EU’s green gambit: Pressure now on US, China and India over 2025/2030 goals4 min read . Updated: 27 Oct 2014, 12:47 PM IST
While the US has pledged to cut its emissions by 17% by 2020 on 2005 levels, China and India have announced cuts in emissions intensity
Just a few days back, leaders of the 28-country European Union (EU) announced that the EU as a whole would cut its emissions of greenhouse gases by at least 40% by 2030 on 1990 levels. They also agreed to a renewable energy market share of 27% and a 27% increase in energy efficiency by 2030. The operational aspects of the three decisions have been left vague so that a consensus could be reached since countries like the UK, Poland and Portugal have been baulking. Clearly, Europe is once again sending a signal to countries like the US, China and India in the run-up to the UN Climate Change Conference to be held in Paris in December 2015 when a new international agreement to curb global warming is expected to be finalised.
Over the past two decades, the share of EU in global greenhouse gas emissions has fallen from around 20% to around 10%. No doubt, economic stagnation has contributed to this decline, but there can be no doubt of the EU’s commitment, especially that of countries like Germany. Germany has, in fact, accomplished a hugely significant energy transition which is now referred to as Energiewiende. Almost 30% of electricity supply—and not just capacity—comes from solar and wind energy. Germany, which really has no comparative advantage in solar energy, has about 37,000 MW of solar capacity (as compared with about 2,600 MW in India which has perhaps the best endowment in terms of solar radiation). In a population of some 80 million, there are about 6 million individual and cooperative energy producers in Germany, who are guaranteed a return on their investments for a period of 20 years through a “feed in" tariff mechanism and whose electricity output is guaranteed to be purchased and put into the grid at any time of the day. Smaller Scandinavian countries have also taken major steps in renewable energy but the scale of what has been achieved in Germany is truly staggering and invites closer attention in our country.
The US, China and India have already announced their commitments for the year 2020. The US has pledged to cut its emissions by 17% by that year on 2005 levels. China and India, on the other hand, have announced cuts in emissions intensity (that is, emissions per unit of gross domestic product, or GDP). China has said that by 2020, emissions intensity would be reduced by 40-45% on 2005 levels, while India has said that its target would be a 20-25% reduction. None of the three countries have said anything firm for the year 2030. The pressure on this trio, which account for about half of world greenhouse emissions (China at 29%, US at 15% and India at 6%) will no doubt increase, and the world will expect, not unreasonably, for some firm targets from them at least for the year 2025 to begin with and some aspirational goal for 2030.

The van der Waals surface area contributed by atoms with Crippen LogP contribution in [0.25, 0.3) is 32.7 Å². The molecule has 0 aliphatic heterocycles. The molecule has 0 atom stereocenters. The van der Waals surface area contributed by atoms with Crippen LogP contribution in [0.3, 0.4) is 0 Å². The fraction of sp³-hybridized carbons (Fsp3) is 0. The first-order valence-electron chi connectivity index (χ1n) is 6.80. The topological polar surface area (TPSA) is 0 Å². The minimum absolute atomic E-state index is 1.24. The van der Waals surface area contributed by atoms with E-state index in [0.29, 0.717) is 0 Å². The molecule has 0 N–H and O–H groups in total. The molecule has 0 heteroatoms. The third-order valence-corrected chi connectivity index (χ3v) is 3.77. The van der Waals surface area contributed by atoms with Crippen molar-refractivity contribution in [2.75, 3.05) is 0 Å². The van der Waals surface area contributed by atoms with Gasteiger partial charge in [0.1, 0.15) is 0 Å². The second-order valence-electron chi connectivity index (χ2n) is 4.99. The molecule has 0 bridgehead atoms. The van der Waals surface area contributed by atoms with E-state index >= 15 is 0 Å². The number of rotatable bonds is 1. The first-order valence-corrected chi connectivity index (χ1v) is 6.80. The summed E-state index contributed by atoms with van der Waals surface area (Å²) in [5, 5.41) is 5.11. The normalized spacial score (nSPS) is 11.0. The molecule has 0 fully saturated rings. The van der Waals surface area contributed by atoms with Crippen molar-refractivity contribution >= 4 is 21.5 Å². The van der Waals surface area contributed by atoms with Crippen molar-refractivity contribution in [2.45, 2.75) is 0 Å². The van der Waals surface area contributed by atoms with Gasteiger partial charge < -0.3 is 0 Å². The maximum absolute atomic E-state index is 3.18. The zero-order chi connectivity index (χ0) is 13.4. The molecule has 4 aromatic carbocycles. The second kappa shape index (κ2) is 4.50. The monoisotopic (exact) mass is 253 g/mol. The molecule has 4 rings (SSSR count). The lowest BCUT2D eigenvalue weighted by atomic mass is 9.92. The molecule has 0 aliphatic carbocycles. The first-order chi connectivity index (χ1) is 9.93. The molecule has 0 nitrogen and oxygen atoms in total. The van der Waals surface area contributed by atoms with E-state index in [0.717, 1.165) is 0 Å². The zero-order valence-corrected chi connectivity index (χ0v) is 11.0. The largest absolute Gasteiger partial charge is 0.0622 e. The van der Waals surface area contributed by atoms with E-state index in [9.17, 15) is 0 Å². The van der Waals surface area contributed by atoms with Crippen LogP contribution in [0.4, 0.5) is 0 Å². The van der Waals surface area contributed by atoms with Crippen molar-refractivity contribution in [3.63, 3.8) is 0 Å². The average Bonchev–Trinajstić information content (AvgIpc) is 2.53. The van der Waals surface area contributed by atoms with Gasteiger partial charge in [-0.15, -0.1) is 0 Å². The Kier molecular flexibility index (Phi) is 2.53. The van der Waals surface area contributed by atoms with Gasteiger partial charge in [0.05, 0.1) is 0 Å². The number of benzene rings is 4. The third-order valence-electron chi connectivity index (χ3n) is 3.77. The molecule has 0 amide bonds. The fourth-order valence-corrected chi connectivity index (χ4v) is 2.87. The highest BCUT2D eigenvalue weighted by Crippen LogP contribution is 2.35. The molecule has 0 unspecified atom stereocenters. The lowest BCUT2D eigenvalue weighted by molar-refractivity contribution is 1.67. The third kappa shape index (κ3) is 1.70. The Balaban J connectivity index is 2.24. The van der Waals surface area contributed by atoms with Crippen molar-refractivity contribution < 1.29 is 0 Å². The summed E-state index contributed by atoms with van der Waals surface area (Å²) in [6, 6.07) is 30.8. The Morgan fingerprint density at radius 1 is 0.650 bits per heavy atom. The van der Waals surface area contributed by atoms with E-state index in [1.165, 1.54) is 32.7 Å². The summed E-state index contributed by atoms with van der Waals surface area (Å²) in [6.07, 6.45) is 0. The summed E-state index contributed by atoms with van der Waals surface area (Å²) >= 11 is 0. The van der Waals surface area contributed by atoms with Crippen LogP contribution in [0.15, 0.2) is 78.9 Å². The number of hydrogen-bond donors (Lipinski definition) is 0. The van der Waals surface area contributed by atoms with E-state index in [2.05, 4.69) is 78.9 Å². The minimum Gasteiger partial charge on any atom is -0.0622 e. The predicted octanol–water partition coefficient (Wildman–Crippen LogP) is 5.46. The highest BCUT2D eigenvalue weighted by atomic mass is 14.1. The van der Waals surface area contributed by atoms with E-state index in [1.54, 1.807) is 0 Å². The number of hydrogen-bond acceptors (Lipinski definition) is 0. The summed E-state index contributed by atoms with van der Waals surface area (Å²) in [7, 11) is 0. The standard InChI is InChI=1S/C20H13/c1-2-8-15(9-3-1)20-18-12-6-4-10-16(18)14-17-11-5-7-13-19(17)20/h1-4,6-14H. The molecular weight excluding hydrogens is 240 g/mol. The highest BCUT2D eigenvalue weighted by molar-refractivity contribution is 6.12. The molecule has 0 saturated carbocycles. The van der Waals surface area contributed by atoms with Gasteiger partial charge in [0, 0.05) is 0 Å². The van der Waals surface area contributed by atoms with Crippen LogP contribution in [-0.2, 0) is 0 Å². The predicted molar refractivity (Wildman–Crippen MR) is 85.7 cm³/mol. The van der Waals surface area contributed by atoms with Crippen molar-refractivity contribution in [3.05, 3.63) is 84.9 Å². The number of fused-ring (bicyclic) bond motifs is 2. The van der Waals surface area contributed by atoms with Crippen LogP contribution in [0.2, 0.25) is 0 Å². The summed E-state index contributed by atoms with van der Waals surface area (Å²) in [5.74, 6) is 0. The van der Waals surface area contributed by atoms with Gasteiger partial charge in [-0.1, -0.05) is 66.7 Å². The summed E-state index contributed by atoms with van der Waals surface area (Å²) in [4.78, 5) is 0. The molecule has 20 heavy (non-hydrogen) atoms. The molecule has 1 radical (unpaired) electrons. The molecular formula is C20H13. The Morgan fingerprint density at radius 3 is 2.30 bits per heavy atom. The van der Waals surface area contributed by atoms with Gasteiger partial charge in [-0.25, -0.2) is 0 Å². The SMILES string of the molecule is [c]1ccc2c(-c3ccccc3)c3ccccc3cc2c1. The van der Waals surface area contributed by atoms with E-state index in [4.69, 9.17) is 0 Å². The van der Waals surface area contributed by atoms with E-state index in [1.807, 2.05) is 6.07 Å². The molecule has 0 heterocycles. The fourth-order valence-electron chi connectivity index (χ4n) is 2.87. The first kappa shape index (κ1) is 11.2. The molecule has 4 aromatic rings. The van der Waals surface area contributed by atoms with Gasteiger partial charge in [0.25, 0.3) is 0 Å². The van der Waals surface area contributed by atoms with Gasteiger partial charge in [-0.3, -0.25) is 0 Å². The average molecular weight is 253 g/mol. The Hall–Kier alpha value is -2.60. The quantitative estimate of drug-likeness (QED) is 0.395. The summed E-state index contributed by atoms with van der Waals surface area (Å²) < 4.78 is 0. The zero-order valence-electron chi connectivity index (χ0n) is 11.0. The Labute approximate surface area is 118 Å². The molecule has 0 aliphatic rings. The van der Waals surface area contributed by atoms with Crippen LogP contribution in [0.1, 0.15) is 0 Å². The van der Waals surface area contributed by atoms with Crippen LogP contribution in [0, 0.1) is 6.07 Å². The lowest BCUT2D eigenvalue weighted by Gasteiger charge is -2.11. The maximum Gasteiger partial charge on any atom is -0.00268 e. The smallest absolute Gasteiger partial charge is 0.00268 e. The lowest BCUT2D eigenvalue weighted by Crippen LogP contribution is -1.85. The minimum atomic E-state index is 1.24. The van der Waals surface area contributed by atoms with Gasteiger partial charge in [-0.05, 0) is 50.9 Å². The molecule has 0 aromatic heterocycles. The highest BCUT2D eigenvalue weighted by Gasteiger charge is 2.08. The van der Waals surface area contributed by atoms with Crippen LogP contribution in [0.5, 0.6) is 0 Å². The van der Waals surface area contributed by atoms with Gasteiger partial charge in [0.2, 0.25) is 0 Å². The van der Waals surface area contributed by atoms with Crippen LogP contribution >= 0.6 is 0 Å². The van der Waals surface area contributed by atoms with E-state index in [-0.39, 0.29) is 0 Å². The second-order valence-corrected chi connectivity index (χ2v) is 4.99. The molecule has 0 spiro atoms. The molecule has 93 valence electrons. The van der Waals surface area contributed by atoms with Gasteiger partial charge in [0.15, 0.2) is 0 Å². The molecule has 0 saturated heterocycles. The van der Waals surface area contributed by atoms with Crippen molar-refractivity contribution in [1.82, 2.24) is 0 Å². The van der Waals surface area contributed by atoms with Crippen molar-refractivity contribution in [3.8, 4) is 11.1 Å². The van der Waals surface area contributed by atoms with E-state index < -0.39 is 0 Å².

US president Barack Obama has recently announced carbon emission standards for power plants that would be enforced by the US Environment Protection Agency (EPA) through a cap-and-trade mechanism. China, which has seven pilot regional emission trading systems in place, has announced a national carbon trading mechanism to come into force in early 2016. India’s own trading system called PAT (perform, achieve and trade) for enforcing energy efficiency standards (and thereby emission levels also) in energy-intensive industries covering 478 designated companies will take effect from 1 April 2015. It has also announced mandatory fuel efficiency standards for passenger cars to become effective 1 April 2016 although there are already moves afoot to put off that date by at least a year. In April 2014, an expert group of the Planning Commission submitted its detailed report on a low carbon growth strategy for the next two decades with clear goalposts for 2030, but this seems to have been buried.
The Chinese know that they are under international scrutiny because they are, by far, the world’s largest emitters of greenhouse gases. But quite apart from this, there has been growing domestic concern across China on the public health consequences of its emission-intensive growth strategy. A combination of these two factors has led China to become more pragmatic—reflected, for example, in the statement of its vice premier Zhang Gaoli at the UN Climate Summit in New York on 23 September 2014. The vice premier spoke of how renewable energy capacity as a proportion of electricity generating capacity has already reached 24% in China (as compared with around 13% in India). But the more interesting part of his speech was the statement that “China will take on international responsibilities that are commensurate with its national conditions".
This is a significant nuancing of its traditional hard-line position. China has also started talking about when its emissions will peak, plateau for a while and then actually decline. There are different estimates worked out by Chinese think tanks, but the consensus “peaking year" may fall between 2030 and 2035, and some declaration to this effect could well be made sometime late next year.
India has its work cut out for itself with the Chinese shift and with the intense engagement that the US and China have on climate and energy issues at different levels. We will have to change both the substance and style of our global engagement, becoming less argumentative and far more constructive. After championing the cause of equity so long, it is perplexing that India has refused to endorse the perfectly sensible position of the Africa Group, preferring to make common cause with like-minded developing countries like Saudi Arabia. This is hardly the stuff enlightened self-interest is made of.
The author is a Rajya Sabha MP and former Union minister.